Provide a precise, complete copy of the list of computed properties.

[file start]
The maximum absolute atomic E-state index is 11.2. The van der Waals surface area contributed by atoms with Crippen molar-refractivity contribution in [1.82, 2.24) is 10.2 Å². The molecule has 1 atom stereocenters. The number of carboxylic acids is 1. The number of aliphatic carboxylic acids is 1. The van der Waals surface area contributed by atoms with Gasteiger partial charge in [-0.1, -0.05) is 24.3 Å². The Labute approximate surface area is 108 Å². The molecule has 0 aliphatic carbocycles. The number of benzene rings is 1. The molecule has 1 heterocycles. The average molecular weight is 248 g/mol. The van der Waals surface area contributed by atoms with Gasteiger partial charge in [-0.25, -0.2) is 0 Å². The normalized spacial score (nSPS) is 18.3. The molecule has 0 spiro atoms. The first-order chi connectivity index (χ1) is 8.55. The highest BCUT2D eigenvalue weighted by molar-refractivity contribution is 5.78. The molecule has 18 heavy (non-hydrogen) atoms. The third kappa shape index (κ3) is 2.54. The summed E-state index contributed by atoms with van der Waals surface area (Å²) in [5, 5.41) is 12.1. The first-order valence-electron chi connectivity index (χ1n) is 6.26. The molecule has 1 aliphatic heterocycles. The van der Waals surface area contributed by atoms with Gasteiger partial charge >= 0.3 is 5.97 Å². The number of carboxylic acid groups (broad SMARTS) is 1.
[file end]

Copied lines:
The maximum absolute atomic E-state index is 11.2. The van der Waals surface area contributed by atoms with Crippen molar-refractivity contribution in [1.82, 2.24) is 10.2 Å². The molecule has 1 atom stereocenters. The number of carboxylic acids is 1. The number of aliphatic carboxylic acids is 1. The van der Waals surface area contributed by atoms with Gasteiger partial charge in [-0.1, -0.05) is 24.3 Å². The Labute approximate surface area is 108 Å². The molecule has 0 aliphatic carbocycles. The number of benzene rings is 1. The molecule has 1 heterocycles. The average molecular weight is 248 g/mol. The van der Waals surface area contributed by atoms with Gasteiger partial charge in [-0.25, -0.2) is 0 Å². The normalized spacial score (nSPS) is 18.3. The molecule has 0 spiro atoms. The first-order chi connectivity index (χ1) is 8.55. The highest BCUT2D eigenvalue weighted by molar-refractivity contribution is 5.78. The molecule has 18 heavy (non-hydrogen) atoms. The third kappa shape index (κ3) is 2.54. The summed E-state index contributed by atoms with van der Waals surface area (Å²) in [5, 5.41) is 12.1. The first-order valence-electron chi connectivity index (χ1n) is 6.26. The molecule has 1 aliphatic heterocycles. The van der Waals surface area contributed by atoms with Gasteiger partial charge >= 0.3 is 5.97 Å². The number of carboxylic acid groups (broad SMARTS) is 1.